In a working session at NPC17 on Sunday afternoon, groups of planners clustered around tables and pored over comprehensive plans from two cities, Victoria, British Columbia and League City, Texas. Their goal: to evaluate those plans against a new, integrated national standard for comprehensive plans.
The scoring system is part of APA's Sustaining Places Initiative, designed to build the capacity of local jurisdictions to integrate sustainability into their comprehensive plans.
A big part of that is its deep planning toolbox, namely the PAS report, Sustaining Places: Best Practices for Comprehensive Plans, by David Godschalk, FAICP, and David Rouse, FAICP. It's a soup-to-nuts approach that planners and communities can use to evaluate an existing plan or develop a new one.
The report, which is free to all APA members, offers a framework with standards for creating livable, healthy communities in harmony with nature — communities that have resilient economies, social equity, and strong regional ties. Four steps show how to turn those principles into a plan and score the results. Insights from 10 pilot communities add the real-world perspectives of big cities, small towns, and everything in between.
Megan Statt Blake, assistant Community Development director in Wyoming, Ohio, attended the session because her city of 8,500 people is undergoing a 10-year plan update and she thinks this might be a great tool to guide that effort. Even if she doesn't apply for the recently launched recognition program, the standards nonetheless set a high bar for her community's plan — and that's a good thing.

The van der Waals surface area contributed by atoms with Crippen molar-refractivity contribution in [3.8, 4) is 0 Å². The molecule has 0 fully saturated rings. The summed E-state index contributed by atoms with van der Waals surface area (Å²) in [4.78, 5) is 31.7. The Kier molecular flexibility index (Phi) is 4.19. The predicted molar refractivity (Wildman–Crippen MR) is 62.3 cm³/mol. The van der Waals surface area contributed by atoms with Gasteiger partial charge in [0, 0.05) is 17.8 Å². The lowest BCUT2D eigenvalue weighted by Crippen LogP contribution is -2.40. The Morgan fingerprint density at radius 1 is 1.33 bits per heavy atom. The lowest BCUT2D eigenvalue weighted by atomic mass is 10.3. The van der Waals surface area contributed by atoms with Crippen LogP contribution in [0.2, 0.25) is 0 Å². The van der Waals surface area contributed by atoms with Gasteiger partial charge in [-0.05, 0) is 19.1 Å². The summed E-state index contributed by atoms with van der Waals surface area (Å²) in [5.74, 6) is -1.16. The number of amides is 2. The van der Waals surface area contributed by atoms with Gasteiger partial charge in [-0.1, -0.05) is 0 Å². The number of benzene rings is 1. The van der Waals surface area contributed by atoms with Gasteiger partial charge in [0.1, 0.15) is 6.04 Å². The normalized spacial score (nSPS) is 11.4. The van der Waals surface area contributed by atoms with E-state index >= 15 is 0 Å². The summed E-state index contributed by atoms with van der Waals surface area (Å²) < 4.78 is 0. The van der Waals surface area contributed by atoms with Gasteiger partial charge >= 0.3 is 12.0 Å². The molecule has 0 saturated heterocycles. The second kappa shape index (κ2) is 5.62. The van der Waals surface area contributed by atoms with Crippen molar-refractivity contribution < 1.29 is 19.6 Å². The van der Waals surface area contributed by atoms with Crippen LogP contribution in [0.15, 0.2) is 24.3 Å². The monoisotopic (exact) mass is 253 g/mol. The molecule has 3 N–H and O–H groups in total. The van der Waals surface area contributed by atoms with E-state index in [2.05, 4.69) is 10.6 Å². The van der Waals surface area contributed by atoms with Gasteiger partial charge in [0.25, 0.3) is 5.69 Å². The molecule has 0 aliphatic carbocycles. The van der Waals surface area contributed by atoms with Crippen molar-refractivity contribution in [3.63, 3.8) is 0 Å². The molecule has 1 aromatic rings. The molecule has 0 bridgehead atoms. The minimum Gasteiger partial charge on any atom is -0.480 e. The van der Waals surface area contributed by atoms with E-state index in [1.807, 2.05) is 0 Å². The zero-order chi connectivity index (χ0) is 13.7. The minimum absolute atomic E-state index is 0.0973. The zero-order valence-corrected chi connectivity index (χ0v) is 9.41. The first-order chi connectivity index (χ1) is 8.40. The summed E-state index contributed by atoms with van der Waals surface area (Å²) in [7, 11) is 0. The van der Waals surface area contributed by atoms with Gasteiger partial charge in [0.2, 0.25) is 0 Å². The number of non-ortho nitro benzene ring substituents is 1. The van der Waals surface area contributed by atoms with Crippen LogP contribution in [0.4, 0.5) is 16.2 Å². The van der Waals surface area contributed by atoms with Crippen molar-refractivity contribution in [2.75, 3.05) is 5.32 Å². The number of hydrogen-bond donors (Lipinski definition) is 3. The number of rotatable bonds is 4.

In addition to the authors of the Sustaining Places report and APA researchers, participants heard from Doug McDonald AICP, CNU-A, the comprehensive planning manager of Plano, Texas. Plano participated in the Comprehensive Plan Standards Recognition Pilot Program, earning a silver rating in 2016 for its Plano Tomorrow plan.
Plano used the PAS report and another tool, the STAR Community Rating system, to measure the city's current sustainability efforts, structure the plan itself, and set benchmarks and tools for measuring success. The plan is totally web-based, designed to be approachable, interactive, and very much a living document.
Polls and other engagement tools in each of the plan's elements enable Plano residents to influence implementation priorities of the now-adopted plan.
The Texas city tracks and reports on implementation efforts annually in readable and easily digestible annual report, which is a different approach from how other pilot Sustaining Places communities have integrated implementation into their plans which is a critical part of the framework and scoring tool. Using the annual report format, McDonald said, is a "great example of the creativity allowed in this framework."
One innovative aspect of that report: a simple pie chart that communicates the city's capacity to implement plan actions.
The Plano Tomorrow plan tracks and reports on implementation efforts annually. Here it uses a simple pie chart to communicate the city's capacity to implement plan actions. Image courtesy Plano Tomorrow.
"I love the simplicity of using a pie chart," said planner Ryan Wozniak, AICP, a planner from Maricopa, Arizona, who plans to use the Sustaining Places standard to evaluate his community's just-adopted general plan. "I plan to [also] be borrowing heavily from how Plano did things."
Top image: Session attendees — planner Ryan Wozniak, AICP, from Maricopa, Arizona and Megan Statt Blake, assistant community development director in Wyoming, Ohio — consider using the Sustaining Places standards in their communities' plans. Photo by Meghan Stromberg.
About the Author
Meghan Stromberg is APA's editor in chief.